Sada and her fried Nadine found a novus text. They think the person who wrote it was trying to convey some message.

Just before the text was a bit of mathematics but their knowledge on mathematics is not so great. So they decided to rely on their friend Aaron.

f(x) € Z, -5^35 <= f(x) <= 3^37
∴ P(f(x1) = f(x2)) ~ 0 

f(Wrna-Ybhc Tnvyyl naq Znex Nqyr) = 1964029968


Can you find out the text that Aaron was able to decipher due to his ancestry?

(Sorry I've ciphered the wrong text on my first version)


The top message

P(f(x1) = f(x2)) ~ 0 means "it is highly unlikely that no two inputs give the same output". Coupled with the large range given (accidentally using € instead of ∈), this makes it likely that f is a hash function. However, the given output does not match any common hashes. I'm not sure how this is relevant.

Step 1

Decoding as base64 gives a .zip file. (This was hinted at by Wrna-Ybhc Tnvyyl naq Znex Nqyr, which is rot-13 of Jean-Loup Gailly and Mark Adle: two inventors of gzip.)

Step 2

This zip file has a single other file inside it with no extension: interpreting as .txt gives the following numbers: enter image description here

(Here are the numbers in Pastebin for convenience's sake.)
As M Oehm noticed, each of these in hexadecimal has the form 0xYZ00YZ, where YZ is a hex code for a printable ASCII character. These characters spell out the final answer, a Lorem Ipsum variant:
Phasellus ullamcorper erat eget lacus egestas, eu bibendum est pretium. Vivamus euismod sagittis enim, non imperdiet ligula semper et. Sed a neque fermentum, cursus turpis ut, vulputate lectus. Suspendisse quis ex ac ante volutpat tincidunt. Pellentesque habitant morbi tristique senectus et netus et malesuada fames ac turpis egestas. Maecenas ut venenatis est, dapibus elementum metus. Suspendisse ut leo suscipit, porttitor ex a, tincidunt tellus. Nulla bibendum eu justo eget sollicitudin. Vivamus tempor dapibus ipsum, ut varius nibh accumsan ac.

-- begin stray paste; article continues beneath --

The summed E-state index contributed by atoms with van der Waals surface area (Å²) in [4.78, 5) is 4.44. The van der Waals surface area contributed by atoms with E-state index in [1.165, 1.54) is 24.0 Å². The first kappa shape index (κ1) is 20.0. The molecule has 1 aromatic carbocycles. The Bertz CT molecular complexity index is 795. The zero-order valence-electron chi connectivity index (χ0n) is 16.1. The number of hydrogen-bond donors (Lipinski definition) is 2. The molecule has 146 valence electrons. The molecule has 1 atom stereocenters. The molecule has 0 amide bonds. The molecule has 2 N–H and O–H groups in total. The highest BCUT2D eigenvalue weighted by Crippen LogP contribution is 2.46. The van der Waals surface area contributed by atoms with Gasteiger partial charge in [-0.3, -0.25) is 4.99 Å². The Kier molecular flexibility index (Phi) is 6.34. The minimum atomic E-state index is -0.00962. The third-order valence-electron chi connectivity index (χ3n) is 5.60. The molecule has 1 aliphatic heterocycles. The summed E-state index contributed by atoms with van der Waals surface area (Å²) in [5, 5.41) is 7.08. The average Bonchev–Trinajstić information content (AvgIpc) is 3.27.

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  • $\begingroup$ Good job. All I am going to say converting the numbers to ASCII is not necessary. Can you say anything about the text that was hashed? $\endgroup$ – Bruno Costa Feb 9 '18 at 6:35
  • 1
    $\begingroup$ All of these numbers are 6-digit hexadecimal digits of the form #xy00xy, where xy is the ASCII code of a printable character. Decoding just x % 256 for each number x yields a text that looks like a close couisin of Lorem Ipsum. (And given the OP's comment above, it probably just means as much.) $\endgroup$ – M Oehm Feb 9 '18 at 6:38
  • $\begingroup$ @M Oehm. Impressive you might as well give an answer although it would be nice to find what other clues I gave in my puzzle that the text could actually be an excerpt of Lorem Ipsum. And even the paragraph that was used. $\endgroup$ – Bruno Costa Feb 9 '18 at 7:22
  • $\begingroup$ @MOehm Ah, duh. I'm not sure how I missed that. $\endgroup$ – Deusovi Feb 9 '18 at 7:33

@Deusovi and @MOehm correctly found the answer but they have missed some clues on my puzzle.

Sada, Nadine and Aaron are Latin names. Novus and the mathematical Q.E.D are also Latin. This should have been enough proof there was something about latim in the puzzle. Probably the original text.

Without no further clues one can only guess I was talking about a famous latim text such as "Lorem Ipsum".

The hash function that was used to hash Wrna-Ybhc Tnvyyl naq Znex Nqyr was string.GetHashCode from c#. the idea was you would use char.GetHashcode to map all alphabet letters into the numbers. Otherwise chat.GetHashCode is not hard to discover as @MOehm shown.

There were also two references to the number 13 in 5^35 <= f(x) <= 3^37 as 5+3+5=13 and 3+3+7=13. This was both the key to use in the ROT and the paragraph number from Lorem Ipsum.

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